There is little doubt – for anyone who takes even the most cursory glance at human history – that mankind is a violent, competitive and dangerous species. Indeed, every news media on this planet caters to the perpetrators and spectators of violence, especially the violence of war, domestic violence, and violence in sports. The greater the evil, the greater the headlines.
We have a private theory that the world is this way because that is the way mankind wants it to be. If we wanted the world to be otherwise, we would change it, would we not? We certainly have had thousands of years to do it, but we have not done it. Violence persists in the world because we condone its presence.
The good, therefore, is not preferred per se over evil per se, but rather it is only the ultimate “victory” of good over evil which is actually desired. For this reason, violence and the presence of evil is a necessary condition for the triumph of good, and that is why evil is present in human society everywhere. It is an enemy to be vanquished, but not one to be totally eradicated.
Nevertheless, in spite of this duality of good and evil, human violence is a costly affair and great evil is costlier still. Civilized peoples thus have developed sensible outlets and forums for the aggression and evil resident in humans.
Chief among these substitutes is the Rule of Law, which, in our view, is a substitute for war and battle. People no longer take part in pistol duels, rather, they go to court to argue their case before an impartial judge, who functions like an umpire in sports.
Sports serve similarly to channel man’s warlike nature into bloodless adversary competition, guided by rules and judged by referees.
The problems begin when the civilized “chains that bind” prove too weak to hold in check the chained beasts of violence and evil, and when the thin civilized veneer of humanity is broken to reveal an inner animalistic reality ready to bash in the opponent’s skull.
What do we do then?
Sports Law is a specialized field of law
dealing with violence in sports and similar issues.
For an overview, see:
International Association of Sports Law (IASL, Olympia, Greece)
National Sports Law Institute of Marquette University Law
which publishes the Marquette Sports Law Review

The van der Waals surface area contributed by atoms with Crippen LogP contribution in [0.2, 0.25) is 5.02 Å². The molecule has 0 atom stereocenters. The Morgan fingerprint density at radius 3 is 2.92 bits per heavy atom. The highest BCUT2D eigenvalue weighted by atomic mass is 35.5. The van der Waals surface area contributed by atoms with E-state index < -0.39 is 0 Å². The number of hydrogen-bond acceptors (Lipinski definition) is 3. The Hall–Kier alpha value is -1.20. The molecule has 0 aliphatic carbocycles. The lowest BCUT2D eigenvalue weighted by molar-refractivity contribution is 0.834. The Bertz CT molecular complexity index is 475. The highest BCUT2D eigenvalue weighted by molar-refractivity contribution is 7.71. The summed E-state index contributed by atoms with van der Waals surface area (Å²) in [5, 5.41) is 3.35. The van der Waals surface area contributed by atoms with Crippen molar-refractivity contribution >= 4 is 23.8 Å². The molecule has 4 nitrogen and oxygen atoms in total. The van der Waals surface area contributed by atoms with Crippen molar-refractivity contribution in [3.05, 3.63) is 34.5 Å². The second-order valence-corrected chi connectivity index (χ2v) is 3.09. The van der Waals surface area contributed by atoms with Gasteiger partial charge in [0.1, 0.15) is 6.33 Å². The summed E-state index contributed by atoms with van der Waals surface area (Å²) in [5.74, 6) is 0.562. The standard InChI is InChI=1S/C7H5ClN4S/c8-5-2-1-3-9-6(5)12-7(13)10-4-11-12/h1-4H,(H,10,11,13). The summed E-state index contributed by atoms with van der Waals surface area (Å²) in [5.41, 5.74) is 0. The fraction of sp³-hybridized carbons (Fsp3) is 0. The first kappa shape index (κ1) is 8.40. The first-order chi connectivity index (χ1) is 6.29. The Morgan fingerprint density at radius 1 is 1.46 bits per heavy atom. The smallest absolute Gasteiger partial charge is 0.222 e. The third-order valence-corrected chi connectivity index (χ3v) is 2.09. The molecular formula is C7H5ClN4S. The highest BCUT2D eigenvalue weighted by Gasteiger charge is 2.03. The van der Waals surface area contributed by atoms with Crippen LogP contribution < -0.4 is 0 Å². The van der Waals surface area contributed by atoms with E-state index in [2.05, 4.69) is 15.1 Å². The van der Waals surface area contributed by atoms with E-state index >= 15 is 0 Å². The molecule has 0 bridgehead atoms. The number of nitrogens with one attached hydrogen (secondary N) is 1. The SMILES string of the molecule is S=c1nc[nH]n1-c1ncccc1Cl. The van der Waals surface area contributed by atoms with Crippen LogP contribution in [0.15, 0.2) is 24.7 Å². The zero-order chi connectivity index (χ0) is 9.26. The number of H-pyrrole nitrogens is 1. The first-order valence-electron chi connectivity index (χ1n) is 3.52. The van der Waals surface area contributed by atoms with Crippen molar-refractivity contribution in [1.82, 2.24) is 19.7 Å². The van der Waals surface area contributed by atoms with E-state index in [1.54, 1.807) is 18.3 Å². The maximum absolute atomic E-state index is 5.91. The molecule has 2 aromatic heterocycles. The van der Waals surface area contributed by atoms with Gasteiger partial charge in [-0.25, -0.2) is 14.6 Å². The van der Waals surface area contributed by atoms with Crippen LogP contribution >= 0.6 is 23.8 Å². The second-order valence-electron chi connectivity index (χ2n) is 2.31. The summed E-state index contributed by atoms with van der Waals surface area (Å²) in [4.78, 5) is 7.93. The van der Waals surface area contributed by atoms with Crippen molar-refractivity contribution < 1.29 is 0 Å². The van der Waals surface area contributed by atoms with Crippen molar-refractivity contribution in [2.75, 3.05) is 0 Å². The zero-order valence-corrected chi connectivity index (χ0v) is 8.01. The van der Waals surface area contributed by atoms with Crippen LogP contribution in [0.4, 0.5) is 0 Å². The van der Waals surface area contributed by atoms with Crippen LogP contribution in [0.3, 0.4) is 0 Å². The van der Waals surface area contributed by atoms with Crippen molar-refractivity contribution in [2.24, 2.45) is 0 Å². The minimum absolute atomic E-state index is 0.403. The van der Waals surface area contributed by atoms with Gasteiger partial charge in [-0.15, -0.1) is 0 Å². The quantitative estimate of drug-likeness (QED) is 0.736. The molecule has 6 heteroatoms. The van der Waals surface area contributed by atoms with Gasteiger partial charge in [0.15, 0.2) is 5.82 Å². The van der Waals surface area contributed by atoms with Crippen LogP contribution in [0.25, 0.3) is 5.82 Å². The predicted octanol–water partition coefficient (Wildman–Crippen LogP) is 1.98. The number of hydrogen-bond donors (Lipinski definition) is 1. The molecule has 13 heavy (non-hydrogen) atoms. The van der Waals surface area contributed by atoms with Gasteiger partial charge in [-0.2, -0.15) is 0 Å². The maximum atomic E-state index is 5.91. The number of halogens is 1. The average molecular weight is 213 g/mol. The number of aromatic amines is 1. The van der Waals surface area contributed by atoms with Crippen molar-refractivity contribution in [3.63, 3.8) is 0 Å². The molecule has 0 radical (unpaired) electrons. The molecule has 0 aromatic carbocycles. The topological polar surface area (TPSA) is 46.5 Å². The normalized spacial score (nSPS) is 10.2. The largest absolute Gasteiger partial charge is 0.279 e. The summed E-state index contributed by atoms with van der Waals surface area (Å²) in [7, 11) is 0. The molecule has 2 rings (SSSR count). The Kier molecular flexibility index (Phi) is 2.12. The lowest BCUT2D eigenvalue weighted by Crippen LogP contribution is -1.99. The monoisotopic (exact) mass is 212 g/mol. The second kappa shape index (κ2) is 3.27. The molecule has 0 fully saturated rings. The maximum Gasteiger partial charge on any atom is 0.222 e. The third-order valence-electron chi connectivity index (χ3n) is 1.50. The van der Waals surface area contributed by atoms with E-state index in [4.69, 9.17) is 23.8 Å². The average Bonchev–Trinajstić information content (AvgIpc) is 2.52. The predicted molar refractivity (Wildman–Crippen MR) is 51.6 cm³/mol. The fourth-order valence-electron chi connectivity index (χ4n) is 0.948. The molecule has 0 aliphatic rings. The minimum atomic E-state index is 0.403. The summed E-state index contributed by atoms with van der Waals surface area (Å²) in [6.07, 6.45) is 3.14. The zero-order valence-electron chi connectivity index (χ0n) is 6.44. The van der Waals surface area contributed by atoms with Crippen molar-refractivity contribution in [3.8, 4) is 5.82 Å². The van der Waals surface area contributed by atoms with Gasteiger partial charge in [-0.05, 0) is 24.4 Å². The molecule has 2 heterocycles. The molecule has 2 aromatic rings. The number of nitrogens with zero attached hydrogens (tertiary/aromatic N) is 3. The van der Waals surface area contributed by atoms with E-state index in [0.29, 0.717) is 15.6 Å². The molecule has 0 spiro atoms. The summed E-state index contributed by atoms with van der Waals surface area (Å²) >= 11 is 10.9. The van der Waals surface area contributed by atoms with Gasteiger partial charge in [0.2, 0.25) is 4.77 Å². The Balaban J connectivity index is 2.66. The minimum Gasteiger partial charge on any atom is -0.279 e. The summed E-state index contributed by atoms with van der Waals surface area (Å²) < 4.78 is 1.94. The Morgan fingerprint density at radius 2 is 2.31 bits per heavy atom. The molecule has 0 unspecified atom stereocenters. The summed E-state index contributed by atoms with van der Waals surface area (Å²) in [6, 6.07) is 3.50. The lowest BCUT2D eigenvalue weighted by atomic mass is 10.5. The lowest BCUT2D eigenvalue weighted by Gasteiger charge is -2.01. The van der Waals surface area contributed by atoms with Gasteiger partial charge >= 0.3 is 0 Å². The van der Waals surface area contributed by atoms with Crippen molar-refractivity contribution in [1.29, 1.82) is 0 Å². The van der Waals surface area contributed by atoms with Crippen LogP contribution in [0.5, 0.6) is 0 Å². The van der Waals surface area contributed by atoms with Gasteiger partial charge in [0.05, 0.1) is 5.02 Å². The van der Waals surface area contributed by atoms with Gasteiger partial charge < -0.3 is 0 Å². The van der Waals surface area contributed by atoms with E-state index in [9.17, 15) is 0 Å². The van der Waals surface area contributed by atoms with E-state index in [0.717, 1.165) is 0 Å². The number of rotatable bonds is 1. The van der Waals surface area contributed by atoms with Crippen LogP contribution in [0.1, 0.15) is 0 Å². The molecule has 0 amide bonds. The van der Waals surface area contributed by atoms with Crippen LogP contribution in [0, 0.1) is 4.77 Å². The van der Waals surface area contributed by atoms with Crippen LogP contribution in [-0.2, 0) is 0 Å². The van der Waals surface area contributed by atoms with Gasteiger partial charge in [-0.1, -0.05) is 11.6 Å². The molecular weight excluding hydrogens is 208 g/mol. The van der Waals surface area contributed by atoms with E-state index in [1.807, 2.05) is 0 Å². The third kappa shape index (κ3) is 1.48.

and offers the Marquette Sports Law Program
There are many reports in the news recently about violence by players, hooliganism by spectators, and avoidable injuries in sports caused by unnecessary roughness. Sad examples of this are presented by the following cases:
the violence at the Miami – Florida International college football game (USA)
(see also the Sports Law Blog)
shoulder charges and violence in rugby (Australia & New Zealand),
racist behavior by spectators at a soccer game (Serbia)
racist behavior by players at a soccer game (Germany)
hockey brawls (USA)
fights between athletes and fans (Brazil)
inducement to illegal and violent behavior by coaches (USA)
kidnappings and killings of officials, athletes, coaches and/or referees (Iraq)
the fractured skull of Chelsea goalkeeper and an injury to his substitute soccer goalkeeper (England)
The only long-term solution to the escalating violence in sports might be the application of stricter laws against undesired behavior.
We thus agree whole-heartedly, for example, with the French Parliament’s recent passage of a law which gives greater protection to referees in sports by imposing strict sanctions upon perpetrators of violence against referees.
See the article by Christian Châtelet at the UEFA for more details.
Leadership cadre faces important choices after brawl by Bill Curry in a special to ESPN.com
In the context of the Miami-FIU brawl, Curry states that fight “participants” can be placed into four categories:
3. The Serious Fighters….
4. The Lethal Few: The ones who ran into the fray looking for someone to maim, the ones who hit people in the back of the head, stomped faces, necks, groins and any other unprotected part of defenseless opponents. They should be out for at least one year, perhaps for life, depending on whether they were successful in ending another career, which was their obvious intent….”
We definitely agree with number four.
There is always a contrary view.
For a contrary view to safety in sports, see Beware The Risk Of Goalkeeping Nannying
by John Nicholson
Reason favors limiting violence in sports by law.
Experience indicates that violence in sports will tend to increase to pander to the primitive tastes of mass audiences. One need only view WWE and their modern gladiators.